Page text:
- Raw rice - 1 1/2 cups (you can use Sona Masuri)
- Fresh coconut - 2 tbsps, grated (optional)
- Salt to taste
- Oil to grease pan
- Wash and soak rice for at least 3-4 hours.
- Drain the water and grind the rice along with the grated coconut to a fine paste adding water as required. The batter has be like a flowing liquid (the consistency of water) and must be ground smooth. The batter when rubbed between your fingers should feel smooth and not coarse.
- Add salt to taste and mix well. To test the consistency of batter, the batter should not form a coating on the back of the spoon. If it does, add more water to the batter. It should appear like buttermilk consistency. There is no need to ferment the batter. You can use the batter immediately to prepare neer dosa.
- Grease an iron tawa and heat it on high flame. Do the sprinkle test. When you sprinkle a few drops of water on the hot pan, it should sizzle. Reduce flame and pour a ladle full of batter (a little more than 1/4 cup) from the sides of pan in a circular motion. Fill the center and holes if any with more batter.
- Place a lid over the pan and cook on medium high flame for approx a minute. The dosa will remain white and not brown. So do not overcook it. The sides will leave the pan and the upper lay will appear dry. At this point slowly lift the sides with a spatula, fold in half and again fold it in half to form a triangle.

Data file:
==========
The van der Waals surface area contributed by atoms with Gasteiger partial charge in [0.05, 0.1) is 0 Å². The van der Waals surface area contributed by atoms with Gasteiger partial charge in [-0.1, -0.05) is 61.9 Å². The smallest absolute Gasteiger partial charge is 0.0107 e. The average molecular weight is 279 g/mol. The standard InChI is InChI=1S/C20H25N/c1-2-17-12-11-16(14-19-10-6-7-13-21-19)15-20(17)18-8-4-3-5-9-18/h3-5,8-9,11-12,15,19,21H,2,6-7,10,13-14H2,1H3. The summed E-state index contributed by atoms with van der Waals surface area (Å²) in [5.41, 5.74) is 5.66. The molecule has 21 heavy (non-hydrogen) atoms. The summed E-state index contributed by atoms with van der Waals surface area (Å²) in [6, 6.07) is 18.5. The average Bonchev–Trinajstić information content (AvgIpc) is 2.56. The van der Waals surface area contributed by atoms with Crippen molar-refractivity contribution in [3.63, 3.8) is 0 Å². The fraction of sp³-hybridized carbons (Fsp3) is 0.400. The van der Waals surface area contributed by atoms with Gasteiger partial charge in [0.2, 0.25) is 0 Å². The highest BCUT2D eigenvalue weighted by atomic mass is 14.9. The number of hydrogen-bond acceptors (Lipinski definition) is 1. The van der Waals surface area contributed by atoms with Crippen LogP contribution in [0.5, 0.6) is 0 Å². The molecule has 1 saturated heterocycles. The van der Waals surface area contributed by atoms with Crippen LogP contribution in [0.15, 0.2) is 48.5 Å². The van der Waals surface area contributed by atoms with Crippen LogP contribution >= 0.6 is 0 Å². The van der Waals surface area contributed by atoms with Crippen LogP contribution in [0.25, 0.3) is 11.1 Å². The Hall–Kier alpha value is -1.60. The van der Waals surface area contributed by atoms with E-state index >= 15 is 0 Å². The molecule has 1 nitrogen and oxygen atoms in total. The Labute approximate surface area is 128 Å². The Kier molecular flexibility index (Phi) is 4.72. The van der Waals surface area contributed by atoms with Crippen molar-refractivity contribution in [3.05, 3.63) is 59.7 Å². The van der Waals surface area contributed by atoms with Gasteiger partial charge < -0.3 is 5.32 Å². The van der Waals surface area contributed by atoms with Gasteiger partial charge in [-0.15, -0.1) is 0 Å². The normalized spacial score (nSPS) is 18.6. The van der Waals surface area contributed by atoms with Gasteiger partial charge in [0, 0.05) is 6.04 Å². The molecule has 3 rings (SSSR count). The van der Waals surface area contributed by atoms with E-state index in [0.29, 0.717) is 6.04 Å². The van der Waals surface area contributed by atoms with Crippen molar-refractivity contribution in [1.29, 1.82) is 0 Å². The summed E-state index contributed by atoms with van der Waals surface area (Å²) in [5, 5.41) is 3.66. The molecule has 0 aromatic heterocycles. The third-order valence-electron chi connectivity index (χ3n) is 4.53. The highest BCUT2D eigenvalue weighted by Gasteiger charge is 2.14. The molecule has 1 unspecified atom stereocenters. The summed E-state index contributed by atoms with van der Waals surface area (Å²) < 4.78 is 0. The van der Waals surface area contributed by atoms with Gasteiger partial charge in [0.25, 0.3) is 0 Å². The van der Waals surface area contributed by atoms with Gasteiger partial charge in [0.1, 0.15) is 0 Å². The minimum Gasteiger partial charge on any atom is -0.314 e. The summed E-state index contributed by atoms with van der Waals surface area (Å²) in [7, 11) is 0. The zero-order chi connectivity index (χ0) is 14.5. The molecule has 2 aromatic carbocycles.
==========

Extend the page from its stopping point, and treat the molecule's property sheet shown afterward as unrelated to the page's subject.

- Remove from pan, place on a serving plate and serve the neer dosa with chutney of your choice, egg curry or chicken curry.
- Use aged rice. Sona masuri works well.
- Ensure that you season the pan well with oil before pouring the batter. If you do not season well, the dosa will stick to the pan.
- If the batter is thick, the dosa will stick to the pan.
- Each time you make neer dosa, enusure that you mix the batter well before pouring on the pan.
- Once you pour the batter, there is no need to add oil along the sides or in the holes like we do for rava dosa.
- There is no need to flip the dosa and cook the other side.
- Cast iron pan works best but you can use a non-stick pan too. If using a non stick pan, use a pan that has a lip (sides). Once the pan is hot, pour the batter in the center of the pan and swirl it all around so that it forms a uniform thin layer. Since the batter is of a watery consistency, you should be able to swirl it all around the pan.
- This dosa batter is not spread like a masala dosa batter. The batter is splashed on the pan like one would for rava dosa.
- Left over batter can be refrigerated and used the next day.